Hypoxia is an important environmental stressor to marine species, especially in benthic coastal waters. Increasing anthropogenic emissions of nutrients and organic matter contribute to the depletion of dissolved oxygen (DO). Biotic sensitivity to low levels of DO is determined by the organisms' ability to use DO as a respiratory gas, a process depending on oxygen partial pressure. A method is proposed to estimate an indicator of the intensity of the effects caused by hypoxia on exposed marine species. Sensitivity thresholds to hypoxia of an exposed ecological community, modelled as lowest-observed-effect-concentrations (LOEC), were compiled from literature for 91 demersal species of fish, crustaceans, molluscs, echinoderms, annelids, and cnidarians, and converted to temperature-specific benthic (100 m depth) LOEC values. Species distribution and LOEC values were combined using a species sensitivity distribution (SSD) methodology to estimate the DO concentration at which the potentially affected fraction (PAF) of the community's species having their LOEC exceeded is 50% (HC50LOEC). For the purpose of effect modelling in Life Cycle Impact Assessment (LCIA), effect factors (EF, [(PAF) m3 kgO2 -1]) were derived for five climate zones (CZ) to represent the change in effect due to a variation of the stressor intensity, or EF = ΔPAF/ΔDO = 0.5/HC50LOEC. Results range from 218 (PAF) m3 kgO2 -1 (polar CZ) to 306 (PAF) m3 kgO2 -1 (tropical CZ). Variation between CZs was modest so a site-generic global EF of 264 (PAF) m3 kgO2 -1 was also estimated and may be used to represent the average impact on a global ecological community of marine species exposed to hypoxia. The EF indicator is not significantly affected by the major sources of uncertainty in the underlying data suggesting valid applicability in characterisation modelling of marine eutrophication in LCIA.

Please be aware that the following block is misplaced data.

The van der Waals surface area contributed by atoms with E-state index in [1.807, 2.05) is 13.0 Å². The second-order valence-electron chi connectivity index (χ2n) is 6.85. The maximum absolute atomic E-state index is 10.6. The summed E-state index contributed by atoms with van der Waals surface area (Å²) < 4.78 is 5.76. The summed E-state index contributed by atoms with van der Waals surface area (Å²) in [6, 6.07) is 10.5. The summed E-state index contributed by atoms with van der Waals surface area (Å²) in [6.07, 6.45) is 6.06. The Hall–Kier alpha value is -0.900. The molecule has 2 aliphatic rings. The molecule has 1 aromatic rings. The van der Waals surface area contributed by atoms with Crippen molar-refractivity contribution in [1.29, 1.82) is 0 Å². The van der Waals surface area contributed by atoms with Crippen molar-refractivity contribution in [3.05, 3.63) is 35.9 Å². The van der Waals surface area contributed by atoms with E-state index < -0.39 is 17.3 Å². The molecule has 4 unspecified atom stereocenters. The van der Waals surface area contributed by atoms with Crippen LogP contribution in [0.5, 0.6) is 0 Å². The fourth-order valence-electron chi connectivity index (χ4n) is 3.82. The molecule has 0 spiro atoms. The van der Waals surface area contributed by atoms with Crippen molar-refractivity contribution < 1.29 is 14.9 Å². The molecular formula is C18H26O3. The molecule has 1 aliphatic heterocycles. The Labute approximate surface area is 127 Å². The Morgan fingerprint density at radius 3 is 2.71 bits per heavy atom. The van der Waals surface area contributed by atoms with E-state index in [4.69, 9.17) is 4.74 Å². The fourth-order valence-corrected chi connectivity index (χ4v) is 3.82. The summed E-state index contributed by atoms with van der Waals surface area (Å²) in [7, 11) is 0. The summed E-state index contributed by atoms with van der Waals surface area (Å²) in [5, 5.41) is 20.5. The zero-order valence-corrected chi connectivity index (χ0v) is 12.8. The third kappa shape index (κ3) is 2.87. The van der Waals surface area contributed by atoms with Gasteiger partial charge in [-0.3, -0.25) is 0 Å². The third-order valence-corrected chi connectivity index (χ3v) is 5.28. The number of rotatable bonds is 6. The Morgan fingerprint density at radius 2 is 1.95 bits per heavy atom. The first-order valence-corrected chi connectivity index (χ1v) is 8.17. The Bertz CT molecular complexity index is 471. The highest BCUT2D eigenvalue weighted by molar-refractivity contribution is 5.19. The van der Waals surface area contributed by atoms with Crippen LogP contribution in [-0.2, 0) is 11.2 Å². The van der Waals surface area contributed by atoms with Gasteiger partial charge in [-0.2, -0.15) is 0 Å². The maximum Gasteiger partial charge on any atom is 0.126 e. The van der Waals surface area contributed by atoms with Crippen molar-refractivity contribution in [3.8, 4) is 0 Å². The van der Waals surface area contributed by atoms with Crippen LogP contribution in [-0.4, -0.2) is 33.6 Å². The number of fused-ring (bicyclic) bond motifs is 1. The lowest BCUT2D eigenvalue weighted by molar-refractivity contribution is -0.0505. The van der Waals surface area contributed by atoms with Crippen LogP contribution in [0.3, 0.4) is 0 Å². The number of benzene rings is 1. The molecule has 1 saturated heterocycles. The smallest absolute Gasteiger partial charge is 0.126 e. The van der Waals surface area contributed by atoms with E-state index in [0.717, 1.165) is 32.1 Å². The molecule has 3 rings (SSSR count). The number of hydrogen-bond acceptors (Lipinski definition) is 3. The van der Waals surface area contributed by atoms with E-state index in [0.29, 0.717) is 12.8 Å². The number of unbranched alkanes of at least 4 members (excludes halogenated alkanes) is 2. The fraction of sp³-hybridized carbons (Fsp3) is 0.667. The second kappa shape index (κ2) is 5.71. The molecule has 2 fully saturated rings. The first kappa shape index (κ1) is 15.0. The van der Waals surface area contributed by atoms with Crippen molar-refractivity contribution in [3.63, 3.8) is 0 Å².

- Benthic habitat
- Climate zone
- Dissolved oxygen depletion
- Life cycle impact assessment
- Potentially affected fraction
- Species sensitivity distribution